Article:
Although America is far from perfect, our government has among the world’s strongest processes for officials to express internal policy dissent without fear of retribution. Our country also has a long tradition of such officials resigning when they strongly disagree with certain policies.
Instead of following either of these legitimate and well-established paths, however, a group of junior staffers in the Biden administration last week chose to hold a public vigil in front of the White House, protesting the administration’s approach to the Gaza war. Standing behind a sign reading “PRESIDENT BIDEN: YOUR STAFF DEMANDS A CEASEFIRE,” a spokesman read remarks demanding a “permanent cease-fire” and “an immediate de-escalation now.”
We respect the Constitutional right of these individuals and indeed all Americans to express their views. But these White House staffers do not have the right to both engage in active insubordination and remain employed by the U.S. government, particularly as members of the president’s staff.
Increasingly recognizing the dangers of ideological monocultures, the White House and U.S. government departments and agencies have, over the years, developed formal channels for internal dissent. These processes were strengthened significantly in the State Department in 1971, to accommodate very valid objections to the conduct of the Vietnam war. The expectation of these established procedures is that once views have been aired and considered, employees are expected to support whatever the president decides. If they cannot do so, their other option is to resign.
America has a long history of government officials doing exactly that. In 1793, Thomas Jefferson resigned as secretary of state due to differences with President George Washington. In 1915, William Jennings Bryan stepped down from the same position because he felt President Woodrow Wilson was too aggressive toward Germany after the sinking of the Lusitania.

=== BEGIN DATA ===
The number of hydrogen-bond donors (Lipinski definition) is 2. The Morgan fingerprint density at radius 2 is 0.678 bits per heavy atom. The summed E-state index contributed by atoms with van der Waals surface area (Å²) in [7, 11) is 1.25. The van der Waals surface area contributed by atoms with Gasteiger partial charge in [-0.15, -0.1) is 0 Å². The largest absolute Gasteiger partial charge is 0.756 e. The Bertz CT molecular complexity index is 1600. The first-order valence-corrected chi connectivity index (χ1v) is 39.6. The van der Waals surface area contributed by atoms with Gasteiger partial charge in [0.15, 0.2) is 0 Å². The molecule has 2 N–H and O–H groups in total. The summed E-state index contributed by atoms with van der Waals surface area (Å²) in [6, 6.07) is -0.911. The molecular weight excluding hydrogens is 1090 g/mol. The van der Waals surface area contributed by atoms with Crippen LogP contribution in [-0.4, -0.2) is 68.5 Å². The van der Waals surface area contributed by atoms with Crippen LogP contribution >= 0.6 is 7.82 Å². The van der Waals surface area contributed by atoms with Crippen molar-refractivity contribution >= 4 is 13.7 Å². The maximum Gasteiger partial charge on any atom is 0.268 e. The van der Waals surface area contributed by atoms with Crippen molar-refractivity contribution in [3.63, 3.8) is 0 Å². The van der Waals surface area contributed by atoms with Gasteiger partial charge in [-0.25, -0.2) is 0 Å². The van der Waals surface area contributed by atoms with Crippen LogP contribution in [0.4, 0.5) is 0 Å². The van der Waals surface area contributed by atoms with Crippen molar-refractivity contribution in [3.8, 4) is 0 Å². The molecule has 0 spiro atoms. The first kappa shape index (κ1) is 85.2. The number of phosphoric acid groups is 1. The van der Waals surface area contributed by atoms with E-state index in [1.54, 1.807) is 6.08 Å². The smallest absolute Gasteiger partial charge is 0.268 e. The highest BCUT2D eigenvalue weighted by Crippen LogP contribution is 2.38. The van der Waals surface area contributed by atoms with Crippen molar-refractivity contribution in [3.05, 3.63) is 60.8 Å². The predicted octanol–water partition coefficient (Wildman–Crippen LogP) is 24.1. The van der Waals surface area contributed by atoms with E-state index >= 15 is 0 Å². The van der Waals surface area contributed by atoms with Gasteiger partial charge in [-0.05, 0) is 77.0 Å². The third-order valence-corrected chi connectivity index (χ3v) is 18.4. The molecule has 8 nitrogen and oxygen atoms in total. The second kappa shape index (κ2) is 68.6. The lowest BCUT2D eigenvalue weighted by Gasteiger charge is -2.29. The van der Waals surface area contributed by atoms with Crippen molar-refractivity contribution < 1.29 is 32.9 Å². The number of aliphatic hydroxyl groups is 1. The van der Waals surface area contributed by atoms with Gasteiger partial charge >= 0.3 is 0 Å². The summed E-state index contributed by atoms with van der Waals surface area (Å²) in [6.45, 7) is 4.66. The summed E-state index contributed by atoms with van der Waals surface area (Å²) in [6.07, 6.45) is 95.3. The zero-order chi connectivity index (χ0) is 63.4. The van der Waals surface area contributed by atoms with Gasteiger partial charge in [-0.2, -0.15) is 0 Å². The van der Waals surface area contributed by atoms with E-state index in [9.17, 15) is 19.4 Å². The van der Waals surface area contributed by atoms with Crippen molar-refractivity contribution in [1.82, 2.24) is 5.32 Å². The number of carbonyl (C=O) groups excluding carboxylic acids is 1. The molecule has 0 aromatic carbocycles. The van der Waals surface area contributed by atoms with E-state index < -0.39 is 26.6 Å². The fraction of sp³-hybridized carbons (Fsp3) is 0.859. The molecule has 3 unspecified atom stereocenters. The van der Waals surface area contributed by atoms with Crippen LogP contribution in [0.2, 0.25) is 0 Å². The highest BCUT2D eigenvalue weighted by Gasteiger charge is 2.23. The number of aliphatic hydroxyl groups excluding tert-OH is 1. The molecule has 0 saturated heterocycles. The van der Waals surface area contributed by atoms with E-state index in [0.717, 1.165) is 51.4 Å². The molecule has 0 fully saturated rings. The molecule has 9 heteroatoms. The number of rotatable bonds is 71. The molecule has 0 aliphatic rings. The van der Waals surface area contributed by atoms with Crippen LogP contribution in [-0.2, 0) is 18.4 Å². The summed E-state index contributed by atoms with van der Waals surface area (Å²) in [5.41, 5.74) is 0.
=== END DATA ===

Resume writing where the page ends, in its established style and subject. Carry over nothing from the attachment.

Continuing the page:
More recently, numerous National Security Council and other Trump administration officials resigned in protest following the Jan. 6 attack on the U.S. Capital. Two months ago, Josh Paul, a State Department official, resigned in opposition to the Biden administration’s Gaza policies.
Resignations like these are honorable expressions of dissent by individuals who feel they can no longer in good faith support their government’s policies.
Policy differences are an essential element of decision-making in free societies, but there is a radical difference between expressing them internally or resigning on the one hand, and White House staff actively seeking to subvert government policies on the other. The former can be expressions of idealism and patriotism. The latter threatens the functioning of our government and America’s national security.
The recent protest cannot be dismissed as youthful indiscretion because presidential staffers do not have the right to impose their views on their elected boss. No Americans voted for them. Many of those employees, especially those on the National Security Council, have a particular obligation to the president whom they serve.
This does not require North Korea-style blind fealty, but our government would stop functioning if all White House staffers felt empowered to advance their own political agenda, regardless of the official decision-making processes. It is hard to imagine that White House staffers so publicly engaged in insubordination could be counted on to help implement policies with which they so vehemently and publicly disagree, or that they can be fully trusted with access to classified materials, which they might mishandle to further their cause.
Serving in the White House is not an entitlement. It is a privilege that comes with responsibilities — including putting the decisions of the individual elected by the American people over one’s personal opinions. Regardless of political party, this must be true, or else our government will be fatally undermined by the whims of individuals who possess no electoral mandate.
White House staff serve at the pleasure of the president. Those who participated in this public protest have forfeited that privilege. If there are no consequences, they will be further emboldened to pursue their own agenda over that of the president.
These young people have every right to express views radically at odds with those of the commander-in-chief. But to do so publicly while remaining employed by the White House poses an unacceptable risk to America’s government process and national security. For the sake of our critical institutions and the presidency, the offenders must be identified and fired immediately.
Victoria Coates, a vice president of the Heritage Foundation, served on the National Security Council staff under President Donald Trump. Jamie Metzl, founder and chair of OneShared.World, served on the National Security Council staff under President Bill Clinton.
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